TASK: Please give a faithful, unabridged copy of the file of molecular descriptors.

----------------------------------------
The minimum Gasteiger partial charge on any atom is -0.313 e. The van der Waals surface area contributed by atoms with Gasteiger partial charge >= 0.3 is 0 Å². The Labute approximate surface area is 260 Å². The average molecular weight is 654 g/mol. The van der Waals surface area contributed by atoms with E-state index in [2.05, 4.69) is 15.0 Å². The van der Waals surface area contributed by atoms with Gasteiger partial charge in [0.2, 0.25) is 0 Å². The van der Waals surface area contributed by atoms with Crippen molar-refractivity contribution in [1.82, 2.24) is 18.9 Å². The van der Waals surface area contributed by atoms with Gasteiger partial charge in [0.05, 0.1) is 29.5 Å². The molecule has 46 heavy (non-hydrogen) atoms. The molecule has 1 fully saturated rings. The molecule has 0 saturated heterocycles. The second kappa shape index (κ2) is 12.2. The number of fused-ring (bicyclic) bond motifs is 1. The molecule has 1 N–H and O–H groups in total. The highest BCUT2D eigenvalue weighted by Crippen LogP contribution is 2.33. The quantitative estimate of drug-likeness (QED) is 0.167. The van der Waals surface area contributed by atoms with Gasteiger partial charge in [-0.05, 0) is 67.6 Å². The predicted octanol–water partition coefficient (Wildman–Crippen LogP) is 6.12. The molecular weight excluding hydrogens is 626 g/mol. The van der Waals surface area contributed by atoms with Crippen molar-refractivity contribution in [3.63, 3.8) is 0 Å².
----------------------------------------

The minimum Gasteiger partial charge on any atom is -0.313 e. The van der Waals surface area contributed by atoms with Gasteiger partial charge >= 0.3 is 0 Å². The Labute approximate surface area is 260 Å². The average molecular weight is 654 g/mol. The van der Waals surface area contributed by atoms with E-state index in [2.05, 4.69) is 15.0 Å². The van der Waals surface area contributed by atoms with Gasteiger partial charge in [0.2, 0.25) is 0 Å². The van der Waals surface area contributed by atoms with Crippen molar-refractivity contribution in [1.82, 2.24) is 18.9 Å². The van der Waals surface area contributed by atoms with Gasteiger partial charge in [0.05, 0.1) is 29.5 Å². The molecule has 46 heavy (non-hydrogen) atoms. The molecule has 1 fully saturated rings. The molecule has 0 saturated heterocycles. The second kappa shape index (κ2) is 12.2. The number of fused-ring (bicyclic) bond motifs is 1. The molecule has 1 N–H and O–H groups in total. The highest BCUT2D eigenvalue weighted by Crippen LogP contribution is 2.33. The quantitative estimate of drug-likeness (QED) is 0.167. The van der Waals surface area contributed by atoms with Gasteiger partial charge in [-0.05, 0) is 67.6 Å². The predicted octanol–water partition coefficient (Wildman–Crippen LogP) is 6.12. The molecular weight excluding hydrogens is 626 g/mol. The van der Waals surface area contributed by atoms with Crippen molar-refractivity contribution in [3.63, 3.8) is 0 Å².